|dc.description.abstracteng||In this thesis, so far insufficiently considered characteristics of long-run equilibriums in food markets are investigated. For this purpose, multivariate time series methodologies, which were developed for the estimation of long-run relationships by allowing for causality and convergence, are employed. In three essays, the proposed procedures are applied to food prices in Germany, the United States and Europe.
The long-run equilibrium is defined as a state of an economic system (e.g. a market), to which the variables of the system revert as a consequence of economic mechanisms after being affected by shocks. For the analysis of a long-run equilibrium scholars usually resort to the framework of cointegration. However, the corresponding econometric tests are limited to detecting the existence of a fixed long-run equilibrium of endogenous variables. This thesis contributes to the literature by proposing alternative methodologies, which enable an estimation of long-run equilibriums and thereby allow to take further properties into account, such as causality and convergence.
Exogenous shocks, like macroeconomic or policy changes, evidentially have an influence on food markets. Analyses of such relationships benefit from the procedures, which actually consider the causality structure. A well-known methodology, which measures the impact of a permanent change in the level of one variable on the level of another variable, is the long-run neutrality test of Fisher and Seater (1993). Their procedure is utilized here to investigate the influence of exogenous shocks on food prices. This empirical application is the first undertaking of this kind to be used in the literature. Furthermore, an extension of the basic framework is proposed, which considers a second exogenous variable in the relationship.
However, in some markets the long-run equilibrium is not fixed. The alterations might be triggered by policy measures or changes in market characteristics (e.g. spatial modifications, transaction cost reductions or supply chain improvements). The econometric concept of convergence can be deployed in order to determine whether the market efficiency is improving or worsening. In this thesis, the test of Phillips and Sul (2007), which is by definition a quite general procedure, is utilized for this purpose. The concept of convergence, particularly the aforementioned test, has not yet been employed intensively to study the dynamics of food markets.
Furthermore, this thesis makes important empirical and political contributions to the analysis of food markets. In the first case study, the impacts of money supply changes initiated by the European Central Bank and of agricultural policy modifications implemented by the European Commission on German food prices are investigated. Research into the influence of money supply on agricultural product prices has never been conducted on such a disaggregated level before. The results show that aggregated agricultural prices are neutral in the long run, whereas the effects differ for different disaggregated markets. Staple food prices in particular, are more sensitive to changes in money supply due to good storability and demand inelasticity. In contrast, animal product prices are less sensitive to money supply changes, perhaps due to larger demand elasticities and quick production adjustments. Furthermore, the policy component in the model reveals that the dynamics triggered by the EU’s decoupling policies (Mid-Term Review) increase production efficiency for specific products.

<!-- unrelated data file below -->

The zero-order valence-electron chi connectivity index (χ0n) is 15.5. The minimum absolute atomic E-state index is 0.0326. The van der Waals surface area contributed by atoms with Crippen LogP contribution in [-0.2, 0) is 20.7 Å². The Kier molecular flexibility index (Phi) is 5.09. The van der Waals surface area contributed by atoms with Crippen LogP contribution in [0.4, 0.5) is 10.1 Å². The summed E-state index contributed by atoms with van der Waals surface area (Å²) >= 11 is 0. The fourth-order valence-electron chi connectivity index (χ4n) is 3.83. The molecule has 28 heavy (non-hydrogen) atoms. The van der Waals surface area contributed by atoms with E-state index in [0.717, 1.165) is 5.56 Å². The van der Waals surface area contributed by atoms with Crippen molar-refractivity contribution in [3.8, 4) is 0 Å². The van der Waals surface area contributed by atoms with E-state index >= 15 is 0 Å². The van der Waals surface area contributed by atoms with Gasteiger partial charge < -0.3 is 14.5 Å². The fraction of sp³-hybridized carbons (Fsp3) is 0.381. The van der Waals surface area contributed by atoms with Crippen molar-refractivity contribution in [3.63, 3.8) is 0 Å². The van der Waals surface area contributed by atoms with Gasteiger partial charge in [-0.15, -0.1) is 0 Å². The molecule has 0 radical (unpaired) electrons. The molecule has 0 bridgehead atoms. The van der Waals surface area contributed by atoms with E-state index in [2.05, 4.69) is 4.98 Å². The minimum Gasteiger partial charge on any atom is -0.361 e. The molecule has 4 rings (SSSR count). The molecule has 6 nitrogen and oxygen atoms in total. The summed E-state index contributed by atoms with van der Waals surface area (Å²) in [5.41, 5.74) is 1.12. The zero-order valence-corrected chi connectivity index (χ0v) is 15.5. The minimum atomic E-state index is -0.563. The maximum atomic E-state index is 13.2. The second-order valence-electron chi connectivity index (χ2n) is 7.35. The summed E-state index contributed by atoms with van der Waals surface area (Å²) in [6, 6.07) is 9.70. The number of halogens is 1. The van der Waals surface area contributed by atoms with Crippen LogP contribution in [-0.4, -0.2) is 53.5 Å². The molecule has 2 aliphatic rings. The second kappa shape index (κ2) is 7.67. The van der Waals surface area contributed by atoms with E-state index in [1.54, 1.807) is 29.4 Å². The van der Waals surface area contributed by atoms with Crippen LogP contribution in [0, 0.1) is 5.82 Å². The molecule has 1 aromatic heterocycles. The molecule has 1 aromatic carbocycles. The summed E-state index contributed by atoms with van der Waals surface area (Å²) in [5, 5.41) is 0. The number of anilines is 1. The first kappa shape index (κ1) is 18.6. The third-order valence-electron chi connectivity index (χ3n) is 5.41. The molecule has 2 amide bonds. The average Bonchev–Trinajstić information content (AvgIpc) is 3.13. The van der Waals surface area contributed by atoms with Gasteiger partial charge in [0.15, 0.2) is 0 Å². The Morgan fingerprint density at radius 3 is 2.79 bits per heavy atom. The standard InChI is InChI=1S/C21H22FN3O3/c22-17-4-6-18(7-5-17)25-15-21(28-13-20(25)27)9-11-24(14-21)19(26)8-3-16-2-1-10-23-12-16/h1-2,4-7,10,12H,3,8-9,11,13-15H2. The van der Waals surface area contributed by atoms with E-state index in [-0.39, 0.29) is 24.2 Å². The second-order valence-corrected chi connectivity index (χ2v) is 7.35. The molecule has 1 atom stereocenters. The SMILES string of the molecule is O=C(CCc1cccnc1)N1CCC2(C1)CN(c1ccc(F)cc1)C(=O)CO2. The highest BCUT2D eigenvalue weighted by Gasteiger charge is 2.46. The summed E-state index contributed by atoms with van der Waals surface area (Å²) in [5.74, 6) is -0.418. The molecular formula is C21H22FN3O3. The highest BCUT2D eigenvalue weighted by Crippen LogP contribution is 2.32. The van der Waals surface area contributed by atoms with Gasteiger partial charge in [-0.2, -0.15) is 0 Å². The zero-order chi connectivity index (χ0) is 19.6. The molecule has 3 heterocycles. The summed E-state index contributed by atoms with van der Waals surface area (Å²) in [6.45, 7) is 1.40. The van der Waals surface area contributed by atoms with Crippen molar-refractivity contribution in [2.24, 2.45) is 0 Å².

In a second case study, a theoretical model, which explains the influence of money supply on food markets, is derived in order to research the long-run impact of money supply on U.S. agricultural prices over the last five decades. The results reveal that agricultural prices as a whole and most individual product prices are neutral in response to money supply in the long run. However, the prices of products with large supply elasticities with respect to money supply remain significantly below a neutral equilibrium. Hence, the producers of these commodities are particularly vulnerable to monetary policy changes.
In the third case study, the unsteadiness of the long-run equilibriums of important livestock prices within the EU is analyzed. The occasional changes in the market structure result from policy measures, which are intended to offset the remaining non-tariff trade barriers, and the enlargements of the EU. Moreover, the different currencies in the market might contribute to the heterogeneity in the adjustment to a long-run equilibrium. In order to investigate these hypotheses, the single market after the important expansion of the EU to Eastern Europe in 2004 is analyzed. Including all EU countries, the results confirm that market efficiency is increasing. In a separate analysis of the new member states, their catching-up process is confirmed. Additionally, a comparison of EMU and non-EMU countries shows that the common currency significantly contributes to a further integration.||de